Limited industrial action has potential to escalate
Quinn has been careful not to inflame row
The ASTI has instructed members not to take part in meetings, including parent-teacher meetings, scheduled for outside of school hours
The industrial action by members of the Association of Secondary Teachers Ireland (ASTI) that began yesterday is expected to have only a limited immediate impact on schools, students and parents. It has the potential to escalate into something far more significant, however.
The ASTI has instructed members not to take part in meetings, including parent-teacher meetings, scheduled for outside of school hours. Members have also been banned from taking on additional middle-management duties without pay and from co-operating with training for the introduction of planned reforms to the Junior Cert.
For the moment schools can defer parent-teacher meetings and other staff meetings to avoid having to cut into tuition time for students. This cannot continue indefinitely, however.
The Coalition has thus far adopted a low-key stance on the ASTI action. It has insisted there the deal will not be renegotiated, fearing that any concession to the ASTI could lead to the Haddington Road agreement unravelling, as other groups would almost certainly seek changes.
Minister for Education Ruairí Quinn has warned ASTI members that if they remain outside the deal they will lose the protection it gave them from compulsory redundancy.
The Government has been anxious not to take any steps that could inflame the situation. For example, the Department of Education has not yet issued the circular that would trigger the non-pay measures to be implemented by second- level teachers who have backed the deal, even though nearly a fortnight has passed since the Teachers’ Union of Ireland (TUI) accepted the deal.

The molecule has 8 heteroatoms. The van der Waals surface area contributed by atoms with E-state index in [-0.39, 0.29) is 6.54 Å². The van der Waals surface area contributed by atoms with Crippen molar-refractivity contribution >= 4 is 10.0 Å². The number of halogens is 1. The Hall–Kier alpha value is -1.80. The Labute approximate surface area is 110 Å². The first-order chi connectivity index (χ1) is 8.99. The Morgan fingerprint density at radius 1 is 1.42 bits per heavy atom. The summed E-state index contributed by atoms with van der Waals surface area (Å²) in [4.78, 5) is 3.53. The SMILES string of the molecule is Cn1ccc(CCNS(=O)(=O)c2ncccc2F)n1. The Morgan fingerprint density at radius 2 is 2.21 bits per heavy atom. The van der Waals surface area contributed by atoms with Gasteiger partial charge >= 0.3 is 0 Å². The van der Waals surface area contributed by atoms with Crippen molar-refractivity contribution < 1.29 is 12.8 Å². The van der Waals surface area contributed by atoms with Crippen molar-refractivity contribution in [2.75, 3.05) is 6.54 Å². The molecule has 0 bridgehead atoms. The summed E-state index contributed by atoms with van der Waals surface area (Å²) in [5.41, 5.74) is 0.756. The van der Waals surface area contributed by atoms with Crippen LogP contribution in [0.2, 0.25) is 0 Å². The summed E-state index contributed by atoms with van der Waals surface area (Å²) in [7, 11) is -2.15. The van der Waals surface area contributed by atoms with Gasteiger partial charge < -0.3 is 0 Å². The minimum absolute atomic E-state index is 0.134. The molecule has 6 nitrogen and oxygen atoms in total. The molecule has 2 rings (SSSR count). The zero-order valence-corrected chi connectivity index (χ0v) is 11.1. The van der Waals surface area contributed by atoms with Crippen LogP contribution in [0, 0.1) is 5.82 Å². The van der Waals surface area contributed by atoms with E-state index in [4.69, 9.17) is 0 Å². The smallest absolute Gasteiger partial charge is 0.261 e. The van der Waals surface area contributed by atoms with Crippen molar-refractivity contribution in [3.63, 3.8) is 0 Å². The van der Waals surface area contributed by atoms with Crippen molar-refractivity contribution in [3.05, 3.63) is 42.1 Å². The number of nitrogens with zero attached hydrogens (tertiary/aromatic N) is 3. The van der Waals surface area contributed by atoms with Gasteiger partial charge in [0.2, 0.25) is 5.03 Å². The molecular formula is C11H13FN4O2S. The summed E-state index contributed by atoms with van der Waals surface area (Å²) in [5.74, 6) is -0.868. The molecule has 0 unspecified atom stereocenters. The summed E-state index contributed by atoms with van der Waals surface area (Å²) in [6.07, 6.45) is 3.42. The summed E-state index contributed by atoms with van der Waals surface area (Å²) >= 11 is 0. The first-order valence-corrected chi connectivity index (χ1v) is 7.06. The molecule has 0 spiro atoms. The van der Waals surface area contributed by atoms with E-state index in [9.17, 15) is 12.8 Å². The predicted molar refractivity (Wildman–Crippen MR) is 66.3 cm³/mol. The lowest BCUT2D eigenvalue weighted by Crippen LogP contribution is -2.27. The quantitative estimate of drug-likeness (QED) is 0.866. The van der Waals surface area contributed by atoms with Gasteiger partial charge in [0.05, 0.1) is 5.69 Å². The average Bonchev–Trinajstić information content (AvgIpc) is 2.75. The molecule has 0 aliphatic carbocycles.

Other public service groups have had to implement unpalatable changes under Haddington Road, such as additional working hours from early July, and there may be rumblings if the Government continues to hold off in relation to teachers.
Until the circular is issued, TUI members will not receive their incremental pay increase – one of the benefits of agreeing to the deal. By issuing its circular the department would put the spotlight on supervision and substitution payments – a potentially explosive area.
Under the Haddington Road deal TUI members have to carry out supervision and substitution duties and will lose their existing €1,700 annual payment for these.
ASTI members, because they rejected the deal, will continue to receive this money. The Minister has indicated he is examining this situation.
The ASTI has warned that unilateral abolition of these payments could lead to teachers withdrawing from such duties – an action that has closed schools in the past.
The ASTI yesterday called for talks with the Government. It remains to be seen what any talks would be about, however. The Government appears clear Haddington Road is non-negotiable. The teachers say their concerns are broader and include more general education cuts and workload increases.